A November report from the Ontario Drug Policy Research Network examined coroners’ reports on overdose deaths. It found that the percent of deaths in Waterloo Region involving smoking was almost twice as high as the number where drugs were injected.
Another independent study published in September in the Canadian Medical Association Journal (CMAJ) found safe opioid supply programs can significantly cut down on emergency department visits and hospitalizations for people at high risk for overdose.
“It’s a way for them to manage their budgets as best they can,” says Tara Gomes, scientist at Unity Health and lead of the Ontario Drug Policy Research Network. Gomes says that in the case of Methadose, the province has recently decided to list both the brand name and the new generic at the same price.
September 27, 2022 | Healthy Debate | News Article
‘This program’s really saved us’: As Canada offers safer opioids to curb overdoses, will U.S. follow?
A study published Monday found that participants in a safer supply program in London, Ontario had fewer ER visits and hospital admissions after joining the program.
Safe opioid supply programs can significantly cut down on emergency department visits and hospitalizations for people at high risk for overdose, new research from Ontario suggests.
Despite rising OD deaths linked to smoking drugs, no supervised inhalation services exist in Ontario
Gomes’s May 2021 report, Changing Circumstances Surrounding Opioid-Related Deaths in Ontario during the COVID-19 Pandemic, pointed to a “significant shift away from opioid-related deaths with evidence of injection only … towards deaths with evidence of a pipe/foil for inhalation at the scene.”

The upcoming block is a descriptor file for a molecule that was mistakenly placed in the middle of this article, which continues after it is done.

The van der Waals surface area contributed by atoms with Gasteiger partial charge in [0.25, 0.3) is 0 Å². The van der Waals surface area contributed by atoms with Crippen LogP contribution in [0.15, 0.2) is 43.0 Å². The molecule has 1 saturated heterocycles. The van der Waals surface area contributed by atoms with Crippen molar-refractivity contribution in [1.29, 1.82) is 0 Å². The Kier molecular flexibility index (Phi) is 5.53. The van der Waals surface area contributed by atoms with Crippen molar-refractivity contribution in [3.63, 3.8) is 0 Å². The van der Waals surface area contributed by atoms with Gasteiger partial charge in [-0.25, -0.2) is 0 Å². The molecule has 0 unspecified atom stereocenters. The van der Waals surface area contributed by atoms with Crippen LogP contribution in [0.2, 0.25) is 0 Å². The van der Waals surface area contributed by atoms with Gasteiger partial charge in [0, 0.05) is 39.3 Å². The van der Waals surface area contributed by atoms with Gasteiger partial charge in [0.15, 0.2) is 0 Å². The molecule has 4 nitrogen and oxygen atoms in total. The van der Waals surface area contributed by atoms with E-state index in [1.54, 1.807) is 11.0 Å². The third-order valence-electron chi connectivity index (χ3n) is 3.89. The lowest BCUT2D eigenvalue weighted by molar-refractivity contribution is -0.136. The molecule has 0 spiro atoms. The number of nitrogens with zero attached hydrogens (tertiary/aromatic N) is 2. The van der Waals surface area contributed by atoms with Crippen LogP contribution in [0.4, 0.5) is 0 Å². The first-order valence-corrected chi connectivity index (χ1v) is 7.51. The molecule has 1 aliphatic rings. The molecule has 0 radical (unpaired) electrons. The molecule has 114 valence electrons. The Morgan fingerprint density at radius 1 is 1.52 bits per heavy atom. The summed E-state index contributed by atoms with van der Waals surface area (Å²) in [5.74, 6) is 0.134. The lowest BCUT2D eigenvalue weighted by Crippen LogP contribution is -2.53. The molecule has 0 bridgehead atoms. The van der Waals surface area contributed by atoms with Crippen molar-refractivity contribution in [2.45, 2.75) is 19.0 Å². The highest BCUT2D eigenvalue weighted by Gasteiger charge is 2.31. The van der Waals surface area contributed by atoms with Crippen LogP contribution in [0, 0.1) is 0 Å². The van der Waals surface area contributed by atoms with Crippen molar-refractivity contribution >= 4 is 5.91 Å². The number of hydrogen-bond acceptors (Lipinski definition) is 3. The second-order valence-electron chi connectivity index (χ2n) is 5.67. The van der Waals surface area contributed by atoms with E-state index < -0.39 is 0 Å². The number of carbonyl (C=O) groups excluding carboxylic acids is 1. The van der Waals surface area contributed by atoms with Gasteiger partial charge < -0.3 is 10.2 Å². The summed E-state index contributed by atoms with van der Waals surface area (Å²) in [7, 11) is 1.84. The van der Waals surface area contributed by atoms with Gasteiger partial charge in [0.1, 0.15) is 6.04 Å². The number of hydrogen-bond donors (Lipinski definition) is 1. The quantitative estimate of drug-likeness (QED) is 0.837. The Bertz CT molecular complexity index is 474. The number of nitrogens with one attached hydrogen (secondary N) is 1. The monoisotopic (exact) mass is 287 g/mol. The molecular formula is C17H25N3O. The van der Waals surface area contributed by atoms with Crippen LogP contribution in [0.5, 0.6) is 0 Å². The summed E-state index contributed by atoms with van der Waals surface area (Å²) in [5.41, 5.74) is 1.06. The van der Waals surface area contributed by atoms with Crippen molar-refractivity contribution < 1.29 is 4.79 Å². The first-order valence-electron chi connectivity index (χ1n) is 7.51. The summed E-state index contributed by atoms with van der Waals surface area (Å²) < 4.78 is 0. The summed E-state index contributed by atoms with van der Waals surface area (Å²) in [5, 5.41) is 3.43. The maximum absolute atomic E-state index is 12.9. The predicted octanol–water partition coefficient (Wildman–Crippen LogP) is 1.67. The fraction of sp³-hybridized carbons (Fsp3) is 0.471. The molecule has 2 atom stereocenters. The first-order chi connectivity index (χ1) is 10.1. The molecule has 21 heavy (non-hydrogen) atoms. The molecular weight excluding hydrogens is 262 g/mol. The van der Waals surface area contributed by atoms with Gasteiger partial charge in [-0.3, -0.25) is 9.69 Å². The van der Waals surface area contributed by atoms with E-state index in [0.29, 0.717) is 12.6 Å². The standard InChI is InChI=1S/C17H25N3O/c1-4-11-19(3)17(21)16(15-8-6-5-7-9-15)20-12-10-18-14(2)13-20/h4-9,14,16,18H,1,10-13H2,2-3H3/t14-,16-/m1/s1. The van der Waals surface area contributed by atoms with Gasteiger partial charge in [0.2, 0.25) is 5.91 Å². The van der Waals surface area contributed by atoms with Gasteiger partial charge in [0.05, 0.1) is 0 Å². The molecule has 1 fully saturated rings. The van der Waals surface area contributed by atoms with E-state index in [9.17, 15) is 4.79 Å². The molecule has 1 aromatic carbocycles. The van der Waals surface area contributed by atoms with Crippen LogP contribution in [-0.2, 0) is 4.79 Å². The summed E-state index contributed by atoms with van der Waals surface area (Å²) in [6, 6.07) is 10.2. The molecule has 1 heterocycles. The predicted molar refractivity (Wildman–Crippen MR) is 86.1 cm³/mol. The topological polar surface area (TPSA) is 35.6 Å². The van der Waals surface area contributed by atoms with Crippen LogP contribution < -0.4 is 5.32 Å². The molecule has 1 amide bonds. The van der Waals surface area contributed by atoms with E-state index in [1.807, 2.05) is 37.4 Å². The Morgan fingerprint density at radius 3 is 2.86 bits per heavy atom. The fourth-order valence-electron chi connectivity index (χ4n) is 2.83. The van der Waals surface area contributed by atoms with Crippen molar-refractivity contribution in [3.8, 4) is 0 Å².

Construction workers have been disproportionately affected by the worsening opioid crisis, accounting for about one in 13 opioid-related deaths in Ontario between 2017 and 2020, according to a new report published Thursday.
Ontario’s opioid crisis is “not abating — it’s continuing to grow,” says Gomes, who is also the principal investigator at the Ontario Drug Policy Research Network. “This is just such an enormous public-health issue, and we’re losing so many lives to these accidental overdoses that are really avoidable if we could put the appropriate supports and systems in place for people.”
“We found that changes to acetaminophen labels that communicated the risks of overdose and the presence of acetaminophen in over-the-counter products did not affect rates of hospital admission for accidental acetaminophen overdose, ICU admission for accidental acetaminophen overdose and admission for acetaminophen overdoses involving opioids,” writes Dr. Tony Antoniou, Li Ka Shing Knowledge Institute, St. Michael’s Hospital, Unity Health Toronto, with coauthors.
“Reducing the overuse of antibiotics, with the specific concern of antimicrobial resistance growing, has been a goal globally,” said Tadrous. “That’s why it’s important to continue to drive down the gap between what’s appropriate use and what’s not.”
“Allowing people to have that agency over treatment and given that opportunity is really important in independence and in confidence building,” Charlotte Munro, one of the study’s co-authors and a member of the Ontario Drug Policy Research Network’s (ODPRN) lived experienced advisory board, told CTVNews.ca in a phone interview.
Dr. Tara Gomes, the lead author of the report and a scientist at St. Michael’s, said the rate at which people accessed health care — outpatient visits, family doctor visits, trips to the emergency department or a hospital admission — shortly before dying is startling.